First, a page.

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Meet the Armagh-based ukulele jam collective spreading good vibes through music

"People have developed friendships out of it and some are even taking themselves away on holidays together! It really does bring people together, all through one thing - music!"

(Credit: Vincent Loughran)

As the number of ukulele players across the world grows by the day, one Co Armagh-based group have told how they’re using music to bring light into people’s lives, with the main aim being just to have a bit of fun.

The ‘Orchard Ukes’ are an Armagh ukulele jam collective, who meet at various locations across the city to spread good vibes and showcase their distinctive musical style to the public.

Pauline McDonald, who formed the Orchard Ukes in 2019, says she never would have thought she would be running a ukulele club.

(Credit: Vincent Loughran)

Speaking to Armagh I, Pauline recounted the origins of Orchard Ukes, which started with herself and friends and family, but today boasts upwards of 40 members.

“We have been going from 2019, and we got together and had our debut in the Abbey Lane Theatre, to let people know that it was going to be happening,” Pauline explained.

“From then on, we’ve been meeting every other week in the Armagh Golf Club on Wednesdays. During COVID, we tried to do some outdoor sessions in the Palace Stables, or anywhere at all really that would have us.

“It started out as a ukulele group, but now it has any instrument under the sun with any age group and anybody really. We’ve got saxophones, keyboards, melodicas, a full drum set, bass and more!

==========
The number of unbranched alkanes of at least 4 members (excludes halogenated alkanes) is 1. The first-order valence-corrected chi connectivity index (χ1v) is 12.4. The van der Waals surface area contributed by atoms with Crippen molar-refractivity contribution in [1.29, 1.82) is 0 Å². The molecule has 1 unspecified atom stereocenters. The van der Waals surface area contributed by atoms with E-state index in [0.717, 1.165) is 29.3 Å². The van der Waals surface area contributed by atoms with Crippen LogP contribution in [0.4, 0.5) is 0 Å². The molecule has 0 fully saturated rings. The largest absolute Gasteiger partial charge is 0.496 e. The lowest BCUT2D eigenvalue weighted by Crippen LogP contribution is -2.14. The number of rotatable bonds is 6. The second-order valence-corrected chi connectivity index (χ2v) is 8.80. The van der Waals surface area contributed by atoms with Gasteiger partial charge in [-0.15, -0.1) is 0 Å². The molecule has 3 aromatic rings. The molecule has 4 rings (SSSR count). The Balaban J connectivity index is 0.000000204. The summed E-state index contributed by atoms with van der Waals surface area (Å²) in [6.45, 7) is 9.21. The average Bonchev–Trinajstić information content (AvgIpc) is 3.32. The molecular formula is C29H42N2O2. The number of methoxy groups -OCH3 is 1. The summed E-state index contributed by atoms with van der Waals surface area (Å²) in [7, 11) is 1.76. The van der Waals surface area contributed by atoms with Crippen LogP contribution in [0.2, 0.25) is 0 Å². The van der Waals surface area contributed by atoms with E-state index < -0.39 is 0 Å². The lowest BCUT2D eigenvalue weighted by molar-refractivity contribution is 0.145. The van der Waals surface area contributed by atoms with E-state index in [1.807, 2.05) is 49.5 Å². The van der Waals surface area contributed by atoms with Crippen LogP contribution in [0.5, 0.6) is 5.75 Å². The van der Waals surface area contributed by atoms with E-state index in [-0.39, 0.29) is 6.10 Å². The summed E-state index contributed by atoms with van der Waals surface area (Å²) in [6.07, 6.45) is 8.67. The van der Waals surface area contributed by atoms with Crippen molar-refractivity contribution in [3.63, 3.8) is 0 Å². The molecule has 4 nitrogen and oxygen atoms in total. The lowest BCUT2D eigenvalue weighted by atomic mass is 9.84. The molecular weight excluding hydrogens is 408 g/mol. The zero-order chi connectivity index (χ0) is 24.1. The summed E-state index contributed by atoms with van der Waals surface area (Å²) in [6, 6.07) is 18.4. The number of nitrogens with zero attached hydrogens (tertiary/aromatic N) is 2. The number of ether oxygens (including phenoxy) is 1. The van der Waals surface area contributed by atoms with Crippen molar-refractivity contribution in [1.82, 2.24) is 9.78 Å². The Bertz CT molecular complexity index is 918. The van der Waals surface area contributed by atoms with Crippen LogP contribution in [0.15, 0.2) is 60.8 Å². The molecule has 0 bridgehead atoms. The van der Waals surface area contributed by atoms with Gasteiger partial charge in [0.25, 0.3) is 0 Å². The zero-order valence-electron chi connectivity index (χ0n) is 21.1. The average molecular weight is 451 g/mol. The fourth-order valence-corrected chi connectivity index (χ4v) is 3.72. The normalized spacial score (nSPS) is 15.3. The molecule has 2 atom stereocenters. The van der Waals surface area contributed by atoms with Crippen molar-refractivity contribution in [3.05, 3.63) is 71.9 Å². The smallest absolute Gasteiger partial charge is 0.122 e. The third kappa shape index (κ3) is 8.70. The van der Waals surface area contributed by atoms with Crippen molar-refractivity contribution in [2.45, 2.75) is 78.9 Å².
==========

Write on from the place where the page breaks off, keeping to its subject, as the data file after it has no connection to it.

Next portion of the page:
“Any instrument and anybody is welcome. It’s a non-judgmental place. We don’t teach as such, but we would show anything we know to anyone who asks.”

(Credit: Vincent Loughran)

Pauline says that the group got started off using an online book from Belfast Ukulele Jam, which held a repertoire of thousands of songs.

“We would have maybe 40 or 50 songs out of that book that we would do, that have more or less the same kind of chords and ones that people know the tune, so even if people aren’t playing, they can sing along.

“It’s it’s a wee bit of a sesh, and if somebody wants to do a tune on their own or bring some new songs to the group, then bring it on.”

The Orchard Ukes are continuing to grow from strength to strength, having expanded past their humble beginnings to now welcoming musicians – or non-musicians – of all shapes and sizes.

“At the minute with the Orchard Ukes we have probably about 40 regulars. That doesn’t mean they come every time but they’re always in the background. The regulars consistently want to come back, so people seem to like it,” Pauline says.

(Credit: Vincent Loughran)

“Some people have never held an instrument in their lives and some people are professional.

“The reason I started playing ukulele is because I’ve played lots and lots of instruments, a kind of jack of all trades, but singing was the only thing I really stuck at.

“I have limited guitar skills, so when ukulele was brought into my life, that was a way to accompany myself and it has opened so many different kinds of doors.

“It’s so weird. I can’t believe I’m running a ukulele group. It seems a bit surreal.”

(Credit: Vincent Loughran)

Pauline is keen to stress that the Orchard Ukes is a welcoming, no-judgement environment.

“We don’t charge, it’s not a money thing, it’s a midweek therapy session. It’s for beginners and experienced musicians.

“Everyone is welcome, and there’s always spare ukuleles. People have been so kind to us and have given us different bits and pieces, so if somebody wants to come along and they don’t have one, I’m happy to give one of mine out.

“Everyone is so involved in their own music that they don’t have time to be judging anyone. People have developed friendships out of it and some are even taking themselves away on holidays together!

“It really does bring people together, all through one thing – music.”

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